By: Atlantic Farm Focus
Forestry services and other related industries have suffered recently in Nova Scotia, but a group of partners in western Nova Scotia is coming together to try and change that.
Mark Shaw, a Windsor branch employee of the Department of Natural Resources, demonstrates a spacing/clearing saw during the DNR field day trip at the Oulton’s woodlot in Martock. File photo by Carole Morris-Underhill
The Mersey Tobeatic Research Institute is teaming up with groups like the Federation of Woodland Owners, La Foret Acadienne and the Nova Scotia Woodlot Owners and Operators Association to hold a series of public information sessions and consultations with private woodlot owners to discuss what resources are available to them and what they need. They hope to connect landowners with resources and services needed to not only profit from their woodlots, but to increase the health of those in a sustainable way.
West Nova Woodlot Services has received funding from the Nova Scotia Department of Natural Resources and is in the early stages of putting together a business plan. They are keen to engage the public before moving forward because it is “a very ambitious project, but it’s worth taking a grass roots approach and asking lot owners what they need,” said Jane Barker, forest stewardship co-ordinator at the Mersey Tobeatic Research Institute.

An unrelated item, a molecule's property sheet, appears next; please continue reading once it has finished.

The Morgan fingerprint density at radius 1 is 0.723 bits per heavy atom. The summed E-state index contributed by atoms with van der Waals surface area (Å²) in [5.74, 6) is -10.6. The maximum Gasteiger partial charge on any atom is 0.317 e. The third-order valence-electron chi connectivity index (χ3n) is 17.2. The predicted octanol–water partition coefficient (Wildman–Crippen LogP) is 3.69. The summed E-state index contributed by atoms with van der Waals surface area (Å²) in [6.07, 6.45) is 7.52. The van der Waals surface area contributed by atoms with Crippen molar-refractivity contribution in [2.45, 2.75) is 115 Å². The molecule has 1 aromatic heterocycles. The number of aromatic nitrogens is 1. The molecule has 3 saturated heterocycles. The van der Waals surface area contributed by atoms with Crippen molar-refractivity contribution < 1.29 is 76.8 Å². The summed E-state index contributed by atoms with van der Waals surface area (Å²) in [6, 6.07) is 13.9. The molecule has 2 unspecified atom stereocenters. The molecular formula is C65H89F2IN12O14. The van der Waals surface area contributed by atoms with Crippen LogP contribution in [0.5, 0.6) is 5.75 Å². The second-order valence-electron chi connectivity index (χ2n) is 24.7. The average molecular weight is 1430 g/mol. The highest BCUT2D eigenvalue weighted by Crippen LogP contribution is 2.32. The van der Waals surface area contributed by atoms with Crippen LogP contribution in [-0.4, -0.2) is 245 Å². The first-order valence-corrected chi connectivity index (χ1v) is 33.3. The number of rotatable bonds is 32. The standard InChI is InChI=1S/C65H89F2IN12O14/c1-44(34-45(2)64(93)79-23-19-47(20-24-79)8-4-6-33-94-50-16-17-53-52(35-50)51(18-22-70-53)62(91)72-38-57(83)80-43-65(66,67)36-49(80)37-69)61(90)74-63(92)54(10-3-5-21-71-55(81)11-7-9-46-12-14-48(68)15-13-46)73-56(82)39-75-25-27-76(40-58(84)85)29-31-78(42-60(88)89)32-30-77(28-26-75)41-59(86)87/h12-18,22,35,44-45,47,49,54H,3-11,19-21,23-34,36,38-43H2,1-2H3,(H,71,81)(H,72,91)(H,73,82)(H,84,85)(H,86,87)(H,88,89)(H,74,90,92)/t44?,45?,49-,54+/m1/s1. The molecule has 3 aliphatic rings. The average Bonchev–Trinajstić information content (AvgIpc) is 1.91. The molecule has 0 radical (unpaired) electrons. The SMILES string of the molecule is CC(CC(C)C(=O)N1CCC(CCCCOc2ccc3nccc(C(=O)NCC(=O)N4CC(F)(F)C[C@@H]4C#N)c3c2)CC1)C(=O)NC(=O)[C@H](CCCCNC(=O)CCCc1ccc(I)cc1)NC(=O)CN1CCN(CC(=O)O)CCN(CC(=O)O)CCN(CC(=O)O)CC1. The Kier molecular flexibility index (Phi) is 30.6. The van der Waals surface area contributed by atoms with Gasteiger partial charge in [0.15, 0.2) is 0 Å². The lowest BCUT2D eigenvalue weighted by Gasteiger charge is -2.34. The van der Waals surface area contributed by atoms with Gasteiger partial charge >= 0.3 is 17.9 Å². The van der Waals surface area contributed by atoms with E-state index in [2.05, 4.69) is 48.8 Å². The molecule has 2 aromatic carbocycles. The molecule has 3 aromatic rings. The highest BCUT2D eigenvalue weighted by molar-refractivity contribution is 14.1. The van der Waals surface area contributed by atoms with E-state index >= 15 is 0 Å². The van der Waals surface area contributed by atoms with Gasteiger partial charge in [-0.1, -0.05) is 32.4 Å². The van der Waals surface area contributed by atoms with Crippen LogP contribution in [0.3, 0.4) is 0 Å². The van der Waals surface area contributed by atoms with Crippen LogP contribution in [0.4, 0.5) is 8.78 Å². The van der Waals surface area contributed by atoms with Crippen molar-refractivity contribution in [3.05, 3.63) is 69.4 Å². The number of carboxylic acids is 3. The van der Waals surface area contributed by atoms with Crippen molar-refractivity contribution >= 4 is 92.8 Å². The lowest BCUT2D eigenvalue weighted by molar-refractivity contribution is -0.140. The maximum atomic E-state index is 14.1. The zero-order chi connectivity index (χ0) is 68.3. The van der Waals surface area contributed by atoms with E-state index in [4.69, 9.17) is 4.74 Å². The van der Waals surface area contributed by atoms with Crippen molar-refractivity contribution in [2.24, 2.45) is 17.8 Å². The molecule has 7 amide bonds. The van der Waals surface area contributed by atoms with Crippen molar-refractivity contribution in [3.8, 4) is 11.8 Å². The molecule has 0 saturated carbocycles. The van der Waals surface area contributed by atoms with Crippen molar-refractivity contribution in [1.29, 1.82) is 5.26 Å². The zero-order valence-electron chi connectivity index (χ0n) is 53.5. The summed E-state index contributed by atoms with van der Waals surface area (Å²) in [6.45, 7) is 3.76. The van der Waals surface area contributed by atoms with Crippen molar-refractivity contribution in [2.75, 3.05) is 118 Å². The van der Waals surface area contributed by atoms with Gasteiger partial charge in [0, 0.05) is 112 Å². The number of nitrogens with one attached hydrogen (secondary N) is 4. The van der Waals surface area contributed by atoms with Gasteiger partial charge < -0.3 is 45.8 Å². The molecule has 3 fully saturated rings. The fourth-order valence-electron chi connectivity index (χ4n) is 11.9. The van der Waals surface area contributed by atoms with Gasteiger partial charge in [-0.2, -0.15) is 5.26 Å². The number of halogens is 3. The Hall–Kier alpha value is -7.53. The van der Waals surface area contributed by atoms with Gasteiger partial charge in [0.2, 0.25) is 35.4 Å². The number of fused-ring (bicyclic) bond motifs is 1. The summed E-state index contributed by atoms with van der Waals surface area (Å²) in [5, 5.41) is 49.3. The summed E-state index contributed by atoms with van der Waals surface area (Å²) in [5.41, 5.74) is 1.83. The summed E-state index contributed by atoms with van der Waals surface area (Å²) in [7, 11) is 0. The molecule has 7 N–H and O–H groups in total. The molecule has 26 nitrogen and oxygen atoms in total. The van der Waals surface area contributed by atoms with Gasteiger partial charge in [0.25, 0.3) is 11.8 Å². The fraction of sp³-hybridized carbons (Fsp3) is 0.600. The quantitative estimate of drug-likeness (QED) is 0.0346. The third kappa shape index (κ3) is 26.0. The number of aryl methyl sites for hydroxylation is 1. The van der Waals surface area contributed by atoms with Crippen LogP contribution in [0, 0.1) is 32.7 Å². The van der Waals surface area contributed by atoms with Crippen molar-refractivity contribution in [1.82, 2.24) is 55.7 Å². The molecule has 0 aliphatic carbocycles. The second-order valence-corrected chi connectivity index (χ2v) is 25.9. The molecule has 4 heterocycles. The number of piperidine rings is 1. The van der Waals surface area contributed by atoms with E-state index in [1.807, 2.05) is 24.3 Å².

Some of the services that West Nova Woodlot Services plans to offer include management planning, certification, harvesting and silviculture, and education and training.
“This is what we’re planning, but it may not be what they (lot owners) want,” Barker said, although this could change based on feedback.
Whether a woodlot is used commercially, recreationally or to provide wildlife habitats, the goal is to provide useful services to all owners. Barker notes that people are less connected to their woodlots, due in part to declining markets and to a lack of assistance.
“It’s not like it used to be, where you worked on the farm in the summer months and on the woodlot in the winter,” she says, adding that many people have sought work elsewhere.
By helping to educate landowners on funding options that may be available and by encouraging the expansion of contractor services available, the group hopes to not only support existing markets for both timber and non-timber forest products but to expand and create new markets for producers and contractors.
The group’s initial objectives indicate a goal of helping to stimulate economic development and strengthening rural communities.